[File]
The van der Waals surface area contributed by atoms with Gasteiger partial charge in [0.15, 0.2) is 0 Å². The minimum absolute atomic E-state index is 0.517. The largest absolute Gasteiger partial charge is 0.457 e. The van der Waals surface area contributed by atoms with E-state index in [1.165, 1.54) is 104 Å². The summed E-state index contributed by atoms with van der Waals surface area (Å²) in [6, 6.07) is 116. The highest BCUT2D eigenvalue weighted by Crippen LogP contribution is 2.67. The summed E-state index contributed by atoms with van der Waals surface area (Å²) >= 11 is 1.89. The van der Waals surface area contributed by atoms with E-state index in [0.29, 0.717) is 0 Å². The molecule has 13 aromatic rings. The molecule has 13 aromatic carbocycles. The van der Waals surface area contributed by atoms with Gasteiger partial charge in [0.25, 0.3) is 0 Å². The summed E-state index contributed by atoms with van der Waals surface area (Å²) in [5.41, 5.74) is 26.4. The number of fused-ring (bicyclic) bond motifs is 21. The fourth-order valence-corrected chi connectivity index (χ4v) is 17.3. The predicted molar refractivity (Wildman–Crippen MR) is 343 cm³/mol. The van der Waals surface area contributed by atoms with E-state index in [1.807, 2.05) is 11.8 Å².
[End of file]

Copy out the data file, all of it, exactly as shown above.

The van der Waals surface area contributed by atoms with Gasteiger partial charge in [0.15, 0.2) is 0 Å². The minimum absolute atomic E-state index is 0.517. The largest absolute Gasteiger partial charge is 0.457 e. The van der Waals surface area contributed by atoms with E-state index in [1.165, 1.54) is 104 Å². The summed E-state index contributed by atoms with van der Waals surface area (Å²) in [6, 6.07) is 116. The highest BCUT2D eigenvalue weighted by Crippen LogP contribution is 2.67. The summed E-state index contributed by atoms with van der Waals surface area (Å²) >= 11 is 1.89. The van der Waals surface area contributed by atoms with E-state index in [0.29, 0.717) is 0 Å². The molecule has 13 aromatic rings. The molecule has 13 aromatic carbocycles. The van der Waals surface area contributed by atoms with Gasteiger partial charge in [0.25, 0.3) is 0 Å². The summed E-state index contributed by atoms with van der Waals surface area (Å²) in [5.41, 5.74) is 26.4. The number of fused-ring (bicyclic) bond motifs is 21. The fourth-order valence-corrected chi connectivity index (χ4v) is 17.3. The predicted molar refractivity (Wildman–Crippen MR) is 343 cm³/mol. The van der Waals surface area contributed by atoms with E-state index in [1.807, 2.05) is 11.8 Å².